If your toddler is in day care, or you can organise a babysitter, avoid taking her along with you when you go for your ante-natal checkups. You may have to wait for a long period of time before seeing the midwife or doctor, and it is unfair to expect your toddler to be happy and entertained in that environment. Use this time to start bonding alone with your unborn baby.
Invite your toddler to help you shop for and set up the nursery, it will make her feel special and involved.
About two to three weeks before your due date, prepare your toddler for your upcoming absence. If she has never been separated from you, start to leave her with her dad or a sitter for a couple of hours a day, this way she will be used to your absence when the time comes. Dispel any fears and doubts that she may have by discussing the arrangements as clearly as possible ( “Granny is coming to look after you while Mommy is in the hospital”).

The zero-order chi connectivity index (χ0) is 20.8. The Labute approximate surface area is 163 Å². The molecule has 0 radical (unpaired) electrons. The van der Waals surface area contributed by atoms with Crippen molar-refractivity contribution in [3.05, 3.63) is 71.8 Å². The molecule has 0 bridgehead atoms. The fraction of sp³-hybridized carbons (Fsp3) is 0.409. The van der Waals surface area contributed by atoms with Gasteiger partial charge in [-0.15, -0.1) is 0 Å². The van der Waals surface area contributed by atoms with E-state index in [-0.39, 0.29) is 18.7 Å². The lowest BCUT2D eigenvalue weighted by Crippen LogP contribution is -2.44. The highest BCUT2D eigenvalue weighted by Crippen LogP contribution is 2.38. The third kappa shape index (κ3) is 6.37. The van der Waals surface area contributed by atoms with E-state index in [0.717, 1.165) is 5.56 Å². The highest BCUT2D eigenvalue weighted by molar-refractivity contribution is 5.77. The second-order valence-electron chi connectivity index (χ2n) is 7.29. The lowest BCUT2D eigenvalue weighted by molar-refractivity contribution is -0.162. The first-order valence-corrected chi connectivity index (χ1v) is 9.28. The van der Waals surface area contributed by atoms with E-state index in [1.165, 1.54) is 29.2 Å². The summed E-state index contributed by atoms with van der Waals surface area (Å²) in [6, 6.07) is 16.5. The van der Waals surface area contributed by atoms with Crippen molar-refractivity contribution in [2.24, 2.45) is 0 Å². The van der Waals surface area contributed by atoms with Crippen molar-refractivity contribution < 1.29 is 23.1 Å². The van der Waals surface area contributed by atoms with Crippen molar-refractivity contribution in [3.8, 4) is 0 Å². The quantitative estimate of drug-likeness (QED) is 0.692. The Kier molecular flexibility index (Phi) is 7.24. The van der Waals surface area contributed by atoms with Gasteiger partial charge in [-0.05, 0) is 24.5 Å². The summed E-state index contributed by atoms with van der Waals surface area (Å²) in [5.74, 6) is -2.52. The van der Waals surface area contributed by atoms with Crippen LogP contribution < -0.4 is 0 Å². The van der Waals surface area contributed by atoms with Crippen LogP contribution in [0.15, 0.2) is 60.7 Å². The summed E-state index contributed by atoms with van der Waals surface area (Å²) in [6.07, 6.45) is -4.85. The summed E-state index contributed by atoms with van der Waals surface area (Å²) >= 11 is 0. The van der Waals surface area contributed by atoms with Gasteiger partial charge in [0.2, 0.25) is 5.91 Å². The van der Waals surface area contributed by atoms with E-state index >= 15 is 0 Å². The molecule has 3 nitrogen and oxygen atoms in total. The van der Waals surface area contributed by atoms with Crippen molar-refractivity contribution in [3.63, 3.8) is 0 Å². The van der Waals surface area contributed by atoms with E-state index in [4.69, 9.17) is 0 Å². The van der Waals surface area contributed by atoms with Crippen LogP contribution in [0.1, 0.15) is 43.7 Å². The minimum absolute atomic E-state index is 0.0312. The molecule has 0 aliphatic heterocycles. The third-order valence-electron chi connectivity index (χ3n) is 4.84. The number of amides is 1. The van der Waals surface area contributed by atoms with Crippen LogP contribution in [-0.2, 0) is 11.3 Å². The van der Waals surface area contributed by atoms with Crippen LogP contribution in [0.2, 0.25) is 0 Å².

If you are planning a home birth, invite your midwife to come round with her equipment and spend some time explaining to your toddler what will happen when she arrives to take care of you.
Keep her away from the hospital while you are there. You may be anxious about not seeing her for a few days, but it is more traumatic for her to have to say goodbye to you after visiting hours. She may not understand why you can’t come home with her, or why she can’t stay with you. Hospitals are also breeding grounds for all sorts of horrible germs, so don’t expose your toddler to them unnecessarily.
Keep her routine and structure at home unchanged. As long as she is happy and content in her home environment, and has adequate emotional support, she should take your absence in her stride.
Get organised – precook meals and stock up your pantry.
Your toddler and the new baby
When you return home with the new baby, present her with a gift from her new sibling. A doll and accessories is always a good idea.
• Your toddler will play up and demand your attention just when you can’t give it, so expect her demands to intensify, especially if you have just sat down to feed the baby! To the best of your ability always attend to her needs first – this will make her feel secure.